Yes, truth is a property of propositions that is in keeping with reality as it really is. That one ultimate reality is God Himself. Nietzsche, and atheist, played with words when he spoke of worshipping at the altar where God's name is truth. Gandhi, a pantheist, said at the end of his search for God, "God is Truth and Truth is God." From different perspectives they both found it impossible to posit truth without using the word God. The Christian knows that in Christ the Word became flesh and dwelled among us, full of grace and truth (see John 1:14). If you want to know what truth is, look at Jesus Christ. He always is. His Word is always true and He told us that to know Him is to know the truth. His being defines reality as it was meant to be. To know Him is to know the consummate expression of wonder. It is defined in Him.

If you want to know what truth is, look at Jesus Christ.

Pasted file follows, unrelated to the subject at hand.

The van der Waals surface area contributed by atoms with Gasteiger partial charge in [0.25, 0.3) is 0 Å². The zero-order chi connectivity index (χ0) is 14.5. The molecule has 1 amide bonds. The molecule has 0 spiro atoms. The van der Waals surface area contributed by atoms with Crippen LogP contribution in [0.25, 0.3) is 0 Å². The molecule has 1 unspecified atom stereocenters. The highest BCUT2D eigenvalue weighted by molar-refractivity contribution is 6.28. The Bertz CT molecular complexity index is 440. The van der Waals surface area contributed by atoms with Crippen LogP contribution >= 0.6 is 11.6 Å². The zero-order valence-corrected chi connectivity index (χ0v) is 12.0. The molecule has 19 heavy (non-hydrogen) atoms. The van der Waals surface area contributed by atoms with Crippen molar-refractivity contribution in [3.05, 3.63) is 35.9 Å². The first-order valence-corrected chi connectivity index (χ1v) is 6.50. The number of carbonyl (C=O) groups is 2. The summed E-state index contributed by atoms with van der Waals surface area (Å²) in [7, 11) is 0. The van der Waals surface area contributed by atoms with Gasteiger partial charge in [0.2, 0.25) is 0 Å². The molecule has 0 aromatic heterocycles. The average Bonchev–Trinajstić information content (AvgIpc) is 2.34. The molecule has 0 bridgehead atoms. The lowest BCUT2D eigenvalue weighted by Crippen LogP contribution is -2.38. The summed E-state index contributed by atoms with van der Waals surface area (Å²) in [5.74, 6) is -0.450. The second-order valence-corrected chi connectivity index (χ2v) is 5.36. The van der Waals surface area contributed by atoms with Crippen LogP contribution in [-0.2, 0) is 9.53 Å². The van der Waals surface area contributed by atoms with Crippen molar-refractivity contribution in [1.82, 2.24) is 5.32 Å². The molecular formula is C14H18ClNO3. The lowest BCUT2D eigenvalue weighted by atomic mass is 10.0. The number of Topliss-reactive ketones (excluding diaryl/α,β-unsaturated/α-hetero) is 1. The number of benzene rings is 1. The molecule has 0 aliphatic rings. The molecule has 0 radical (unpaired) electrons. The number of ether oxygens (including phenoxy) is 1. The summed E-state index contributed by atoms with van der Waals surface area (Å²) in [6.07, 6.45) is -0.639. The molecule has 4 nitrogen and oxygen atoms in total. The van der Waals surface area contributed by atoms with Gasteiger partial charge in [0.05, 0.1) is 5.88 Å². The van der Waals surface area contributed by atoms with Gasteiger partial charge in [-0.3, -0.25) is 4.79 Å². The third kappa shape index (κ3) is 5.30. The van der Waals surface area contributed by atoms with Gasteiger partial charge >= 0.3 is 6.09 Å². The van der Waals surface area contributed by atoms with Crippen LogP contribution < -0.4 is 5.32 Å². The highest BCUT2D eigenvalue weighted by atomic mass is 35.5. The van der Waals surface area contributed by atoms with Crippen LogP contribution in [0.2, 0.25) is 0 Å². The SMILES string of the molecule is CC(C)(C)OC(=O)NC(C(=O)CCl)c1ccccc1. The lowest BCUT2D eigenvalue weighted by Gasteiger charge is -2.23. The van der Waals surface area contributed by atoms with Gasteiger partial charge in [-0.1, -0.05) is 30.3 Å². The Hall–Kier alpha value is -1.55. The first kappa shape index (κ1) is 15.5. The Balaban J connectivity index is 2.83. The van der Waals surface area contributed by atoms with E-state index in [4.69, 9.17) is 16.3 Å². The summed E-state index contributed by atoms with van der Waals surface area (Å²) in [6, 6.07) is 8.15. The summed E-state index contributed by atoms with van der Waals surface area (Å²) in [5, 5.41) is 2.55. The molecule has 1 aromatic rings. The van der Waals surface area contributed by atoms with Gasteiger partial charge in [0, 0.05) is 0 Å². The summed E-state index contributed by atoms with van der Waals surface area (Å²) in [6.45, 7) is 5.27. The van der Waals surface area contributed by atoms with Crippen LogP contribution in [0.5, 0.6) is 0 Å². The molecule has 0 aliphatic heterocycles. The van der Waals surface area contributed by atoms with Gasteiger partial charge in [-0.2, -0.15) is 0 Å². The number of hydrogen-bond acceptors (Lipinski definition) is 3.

Resource: Recapture the Wonder by Ravi Zacharias.

The Ultimate Gift

Looking back at what God had said through Isaiah--"What more could I have done for you than I have not already done?" It was Isaiah who first hinted at the answer. The giver was now going to give more. The provider was now going to provide the ultimate. The one who spared Abraham's son would not now spare His own. The author of life would now demonstrate what it meant to sacrifice life. The broken body would be that of the innocent, not the guilty. At the cross Jesus gave the final and ultimate gift of unmerited favour. The disfigured body of our Lord was a reminder that even though God had kept His part of the commitment in the face of such betrayal, He would sacrifice His own lamb--His Son--as one last demonstration of His love. If it were not sufficient, nothing would be.